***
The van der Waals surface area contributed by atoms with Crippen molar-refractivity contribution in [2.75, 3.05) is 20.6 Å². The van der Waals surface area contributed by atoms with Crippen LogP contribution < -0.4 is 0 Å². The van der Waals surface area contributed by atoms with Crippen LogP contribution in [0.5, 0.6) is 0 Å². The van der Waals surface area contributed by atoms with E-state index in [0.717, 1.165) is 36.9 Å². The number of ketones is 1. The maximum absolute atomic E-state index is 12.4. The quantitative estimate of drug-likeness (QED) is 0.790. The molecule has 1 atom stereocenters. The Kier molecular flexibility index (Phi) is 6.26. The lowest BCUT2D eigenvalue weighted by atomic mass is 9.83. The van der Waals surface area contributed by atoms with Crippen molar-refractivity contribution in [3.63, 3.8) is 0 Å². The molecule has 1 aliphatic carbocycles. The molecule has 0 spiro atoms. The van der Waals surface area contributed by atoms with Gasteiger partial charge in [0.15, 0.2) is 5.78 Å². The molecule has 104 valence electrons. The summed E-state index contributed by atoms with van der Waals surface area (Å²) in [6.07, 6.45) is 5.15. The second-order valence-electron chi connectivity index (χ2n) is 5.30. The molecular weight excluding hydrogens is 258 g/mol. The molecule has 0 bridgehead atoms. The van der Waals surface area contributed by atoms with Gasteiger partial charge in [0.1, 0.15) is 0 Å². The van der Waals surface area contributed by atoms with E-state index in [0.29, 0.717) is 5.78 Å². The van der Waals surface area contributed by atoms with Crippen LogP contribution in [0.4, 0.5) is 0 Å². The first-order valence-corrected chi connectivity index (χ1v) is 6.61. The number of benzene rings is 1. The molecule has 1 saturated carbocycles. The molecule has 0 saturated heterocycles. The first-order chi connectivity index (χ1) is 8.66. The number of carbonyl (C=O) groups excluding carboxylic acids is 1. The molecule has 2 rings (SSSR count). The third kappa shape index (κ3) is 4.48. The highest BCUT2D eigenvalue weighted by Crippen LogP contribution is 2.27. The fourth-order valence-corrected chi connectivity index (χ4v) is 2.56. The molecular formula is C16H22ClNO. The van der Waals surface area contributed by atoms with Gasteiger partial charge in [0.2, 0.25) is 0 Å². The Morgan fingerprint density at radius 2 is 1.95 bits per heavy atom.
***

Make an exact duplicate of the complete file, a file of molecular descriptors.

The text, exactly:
The van der Waals surface area contributed by atoms with Crippen molar-refractivity contribution in [2.75, 3.05) is 20.6 Å². The van der Waals surface area contributed by atoms with Crippen LogP contribution < -0.4 is 0 Å². The van der Waals surface area contributed by atoms with Crippen LogP contribution in [0.5, 0.6) is 0 Å². The van der Waals surface area contributed by atoms with E-state index in [0.717, 1.165) is 36.9 Å². The number of ketones is 1. The maximum absolute atomic E-state index is 12.4. The quantitative estimate of drug-likeness (QED) is 0.790. The molecule has 1 atom stereocenters. The Kier molecular flexibility index (Phi) is 6.26. The lowest BCUT2D eigenvalue weighted by atomic mass is 9.83. The van der Waals surface area contributed by atoms with Crippen molar-refractivity contribution in [3.63, 3.8) is 0 Å². The molecule has 1 aliphatic carbocycles. The molecule has 0 spiro atoms. The van der Waals surface area contributed by atoms with Gasteiger partial charge in [0.15, 0.2) is 5.78 Å². The molecule has 104 valence electrons. The summed E-state index contributed by atoms with van der Waals surface area (Å²) in [6.07, 6.45) is 5.15. The second-order valence-electron chi connectivity index (χ2n) is 5.30. The molecular weight excluding hydrogens is 258 g/mol. The molecule has 0 bridgehead atoms. The van der Waals surface area contributed by atoms with Gasteiger partial charge in [0.1, 0.15) is 0 Å². The van der Waals surface area contributed by atoms with E-state index in [0.29, 0.717) is 5.78 Å². The van der Waals surface area contributed by atoms with Crippen LogP contribution in [0.4, 0.5) is 0 Å². The first-order valence-corrected chi connectivity index (χ1v) is 6.61. The number of benzene rings is 1. The molecule has 1 saturated carbocycles. The molecule has 0 saturated heterocycles. The first-order chi connectivity index (χ1) is 8.66. The number of carbonyl (C=O) groups excluding carboxylic acids is 1. The molecule has 2 rings (SSSR count). The third kappa shape index (κ3) is 4.48. The highest BCUT2D eigenvalue weighted by Crippen LogP contribution is 2.27. The fourth-order valence-corrected chi connectivity index (χ4v) is 2.56. The molecular formula is C16H22ClNO. The van der Waals surface area contributed by atoms with Gasteiger partial charge in [0.2, 0.25) is 0 Å². The Morgan fingerprint density at radius 2 is 1.95 bits per heavy atom.